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The preceptorship experience in the intergenerational context: a phenomenological study

  • Author / Creator
    Foley, Vicki
  • Preceptorship tends to be the teaching/learning method of choice for senior level nursing students engaging in clinical practice because it offers a reality-oriented learning context and fosters professional socialization into the culture of nursing. The pairing of a student with an experienced nurse is an approach to teaching/learning that promotes critical thinking, cultivates practical wisdom, and facilitates competence. In today’s nursing clinical practice settings, there can be up to four distinct generations (Veterans, Baby Boomers, Gen Xers, and Millennials) present and each generation brings its own values and expectations to the teaching/learning process. Exploring the nature of the preceptorship experience in this context is a significant and relevant topic for nursing education and practice. To date, a paucity of research is evident in this area. The purpose of this paper-based thesis is to explore nursing pedagogy in the intergenerational context and more specifically, to examine the preceptorship model of clinical teaching/learning within this context. I begin broadly in the first manuscript with an examination of nursing pedagogy through a generational lens and proffer that nurse educators should begin to engage in a critical discourse regarding the adequacy of current pedagogical practice in relation to meeting the needs and expectations of today’s students, the Millennial Generation. In the second manuscript, I narrow my focus to the preceptorship model of clinical teaching/learning and explore the state of knowledge as it relates to preceptorship in the intergenerational context. In the third manuscript, I explore the phenomenological research methodology with a particular focus on nursing knowledge development. In the fourth manuscript, I reveal the culmination of my dissertation process and report the findings of a phenomenological research study examining the preceptorship experience in the intergenerational context. For the current study, data were generated using unstructured interviews with a purposive sample of preceptors and students recruited from an undergraduate nursing program in eastern Canada. Overall their experience can be described as inclusive of three main themes: being affirmed, and being challenged, along a pedagogical journey.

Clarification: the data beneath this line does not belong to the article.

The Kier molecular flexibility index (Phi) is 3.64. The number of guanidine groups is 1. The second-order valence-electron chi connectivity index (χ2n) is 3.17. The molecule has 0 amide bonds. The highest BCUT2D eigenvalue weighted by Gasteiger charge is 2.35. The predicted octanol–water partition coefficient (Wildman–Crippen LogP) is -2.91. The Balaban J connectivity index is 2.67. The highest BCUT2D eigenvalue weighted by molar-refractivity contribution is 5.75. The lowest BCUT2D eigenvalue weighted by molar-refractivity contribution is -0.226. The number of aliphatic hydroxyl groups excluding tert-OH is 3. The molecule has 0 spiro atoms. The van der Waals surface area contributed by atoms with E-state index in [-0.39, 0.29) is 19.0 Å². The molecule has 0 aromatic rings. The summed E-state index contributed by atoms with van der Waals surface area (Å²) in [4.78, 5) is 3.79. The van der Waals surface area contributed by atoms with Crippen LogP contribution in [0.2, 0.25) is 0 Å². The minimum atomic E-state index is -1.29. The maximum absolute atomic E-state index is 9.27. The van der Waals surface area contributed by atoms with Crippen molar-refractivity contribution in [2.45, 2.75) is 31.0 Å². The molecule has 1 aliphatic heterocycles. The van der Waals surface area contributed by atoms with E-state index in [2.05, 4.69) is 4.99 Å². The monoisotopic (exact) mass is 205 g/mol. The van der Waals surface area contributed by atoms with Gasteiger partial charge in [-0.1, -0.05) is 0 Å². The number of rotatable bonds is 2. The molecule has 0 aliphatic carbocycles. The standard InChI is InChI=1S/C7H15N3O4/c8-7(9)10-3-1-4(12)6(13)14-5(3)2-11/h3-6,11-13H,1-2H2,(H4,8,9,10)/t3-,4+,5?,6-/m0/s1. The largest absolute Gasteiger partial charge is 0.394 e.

• Subjects / Keywords
  • Graduation date
    2011-11
  • Type of Item
    Thesis
  • Degree
    Doctor of Philosophy
  • DOI
    https://doi.org/10.7939/R3J317
  • License
    This thesis is made available by the University of Alberta Libraries with permission of the copyright owner solely for non-commercial purposes. This thesis, or any portion thereof, may not otherwise be copied or reproduced without the written consent of the copyright owner, except to the extent permitted by Canadian copyright law.
  • Language
    English
  • Institution
    University of Alberta
  • Degree level
    Doctoral
  • Department
    • Faculty of Nursing
  • Supervisor / co-supervisor and their department(s)
    • Yonge, Olive (Nursing)
    • Wimmer, Randolf (Education)
    • Myrick, Florence (Nursing)
  • Examining committee members and their departments
    • Mary-Anne Andrusyszyn (University of Western Ontario)
    • Paul, Pauline (Nursing)
    • Cameron, Brenda (Nursing)